Statistical analysis

Data were expressed as mean ± SEM. Statistical analysis was conducted by Graph Pad Prism 4.0 software (GraphPad software, Inc, San Diego, CA). Student t test was used for comparisons of two groups of data, and one-way ANOVA was used for multiple comparisons. P<0.05 indicated statistically significant differences.


Cell viability

Fibrillar form of Aβ25-35 peptides can be used to mimic the effects of the Aβ1-40 fibrils, and 25 μmol/l Aβ25-35 fibrils can effectively induce the apoptosis of primary cultured rat cortical neurons [3]. Hereby, 25 μmol/l Aβ25-35 were selected in the current study to induce the injury of SH-SY5Y neuroblastoma cells. Previous study has suggested that the concentrations of 7,8-dithydroxycoumarins (Daphnetins) ranging from 2 to 8 μmol/L can promote neurite outgrowth and prolong neuronal survival time in primary cultured rat cortical neurons [15]. By referenced to this literature [15], the current study selected 1,5,10 μmol/L Daphnetins for use. Effects of Aβ25-35 fibrils and 7,8-dithydroxycoumarins (Daphnetins) on SH-SY5Y cell viability were determined using the MTT assay. After treated with Daphnetins (0, 1, 5 and 10 μmol/L) for 1.5 h, the cells were treated with 25 μmol/l Aβ25-35 fibrils. The results of MTT assay showed that Aβ25-35 remarkably reduced cell viability in a time-dependent manner (See Figure 2A). Aβ25-35-induced cell death was significantly inhibited by Daphnetins in a concentration-dependent manner, in particular 5 and 10 μmol/l Daphnetins (P <0.05 (Figure 2B).


Figure 2: Effects of Aβ25-35 peptides and Daphnetins on SH-SY5Y cells. Cells were pre-treated with Daphnetins for 1.5 h, and then 25 μmol/l Aβ25-35 was added. A: Time course of cell viability. 5 μmol/l Daphnetins were used. B: Concentration-dependent effects at 24 h. *P<0.05 compared with the Aβ25-35 group, n=5.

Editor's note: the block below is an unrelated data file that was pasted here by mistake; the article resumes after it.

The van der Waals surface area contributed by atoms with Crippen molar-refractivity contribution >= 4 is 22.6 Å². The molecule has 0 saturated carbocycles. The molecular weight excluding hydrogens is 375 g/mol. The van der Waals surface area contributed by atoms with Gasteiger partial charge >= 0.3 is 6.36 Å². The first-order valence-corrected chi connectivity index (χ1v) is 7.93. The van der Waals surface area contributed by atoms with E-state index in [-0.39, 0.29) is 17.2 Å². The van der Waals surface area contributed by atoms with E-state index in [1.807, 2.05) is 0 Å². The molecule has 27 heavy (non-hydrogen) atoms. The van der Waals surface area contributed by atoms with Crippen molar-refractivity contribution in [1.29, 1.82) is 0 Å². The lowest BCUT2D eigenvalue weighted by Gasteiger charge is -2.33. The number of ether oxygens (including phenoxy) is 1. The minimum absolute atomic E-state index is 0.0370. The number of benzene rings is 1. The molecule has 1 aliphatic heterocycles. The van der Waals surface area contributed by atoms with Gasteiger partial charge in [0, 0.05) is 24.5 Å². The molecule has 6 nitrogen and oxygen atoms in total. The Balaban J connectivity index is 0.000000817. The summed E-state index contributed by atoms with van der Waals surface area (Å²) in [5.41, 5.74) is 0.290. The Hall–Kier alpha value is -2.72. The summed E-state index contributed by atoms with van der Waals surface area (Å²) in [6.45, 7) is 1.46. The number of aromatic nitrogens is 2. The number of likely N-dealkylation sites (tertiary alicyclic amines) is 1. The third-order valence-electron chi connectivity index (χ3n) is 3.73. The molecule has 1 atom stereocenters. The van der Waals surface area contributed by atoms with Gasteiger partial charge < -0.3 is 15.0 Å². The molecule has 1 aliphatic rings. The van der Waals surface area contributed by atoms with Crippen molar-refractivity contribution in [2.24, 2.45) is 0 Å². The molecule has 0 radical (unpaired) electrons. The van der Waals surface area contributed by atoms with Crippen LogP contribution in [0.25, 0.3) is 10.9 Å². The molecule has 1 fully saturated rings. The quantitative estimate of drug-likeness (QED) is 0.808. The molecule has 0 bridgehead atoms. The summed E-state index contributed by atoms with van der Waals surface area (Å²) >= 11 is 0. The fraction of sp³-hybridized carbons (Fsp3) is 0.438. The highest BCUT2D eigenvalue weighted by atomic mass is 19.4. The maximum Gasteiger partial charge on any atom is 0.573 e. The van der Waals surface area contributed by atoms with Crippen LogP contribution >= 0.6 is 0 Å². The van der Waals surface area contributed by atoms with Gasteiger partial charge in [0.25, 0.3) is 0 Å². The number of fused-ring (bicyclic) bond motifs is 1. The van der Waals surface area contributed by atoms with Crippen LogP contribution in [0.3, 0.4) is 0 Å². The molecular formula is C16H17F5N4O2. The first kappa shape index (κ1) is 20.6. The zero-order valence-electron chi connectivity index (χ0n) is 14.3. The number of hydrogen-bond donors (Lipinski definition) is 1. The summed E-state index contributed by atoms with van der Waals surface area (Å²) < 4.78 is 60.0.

Intracellular ROS

The mechanisms that Aβ peptides induce neuronal injury and death involve oxidative stress. Fluorescence probe H2DCF-DA was used to detect the aggregation of intracellular ROS. After entering cells, H2DCF-DA was oxygenolysed by intracellular peroxide and hydroperoxide into fluorescent dichlorofluorescein (DCF), and its fluorescence intensity was linear correlation to produced ROS concentration. For SHSY5Y cells exposed to 25 μmol/l Aβ25-35 fibrils, their fluorescence intensity was significantly increased in a timedependent manner (See Figure 3A). Daphnetins pretreatment markedly reduced the Aβ25-35-induced intracellular ROS generation in a concentration-dependent manner (Figure 3B). Daphnetins could inhibit or clean Aβ25-35-induced ROS generation.


Figure 3: Influence of Daphnetins on ROS generation in SH-SY5Y cells exposed to Aβ25-35. Cells were pre-treated with Daphnetins for 1.5 h, and then 25 μmol/l Aβ25-35 was added. A: Time course of ROS production. 5 μmol/l Daphnetins were used. B: ROS production related to concentrations of Daphnetins at 24 h. *P<0.05 compared with the Aβ25-35 group, n=5.

Levels of JNK and p38MAPK phosphorylation induced by Aβ25-35 fibrils

Phosphorylation of JNK at threonine 183/tyrosine 185 (Thr183/Tyr185) site or phosphorylation of p38 MAPK at threonine 180/tyrosine 182 (Thr180/Tyr182) site are the main forms of their activation. The JNK pathway and p38MAPK pathway activations were assayed by Western blotting using phosphorylation site-specific antibodies, which recognized the phosphorylated forms of JNK and p38MAPK (Figures 4A and 4B). The Western blotting analysis showed that SH-SY5Y cells exposed to Aβ25-35 fibrils enhanced the phosphorylation of JNK and p38MAPK in a time-dependent manner (Figure 4A). Blots with antibodies that recognize JNK3 and p38MAPK regardless of their phosphorylation sites illustrated that the levels of total JNK3 and p38MAPK proteins were not affected by the treatment of Aβ25-35 to SH-SY5Y cells (Figures 4A and 4B). Daphnetins pretreatment attenuated the phosphorylation of JNK and p38MAPK in a dose-dependent manner (Figure 4B).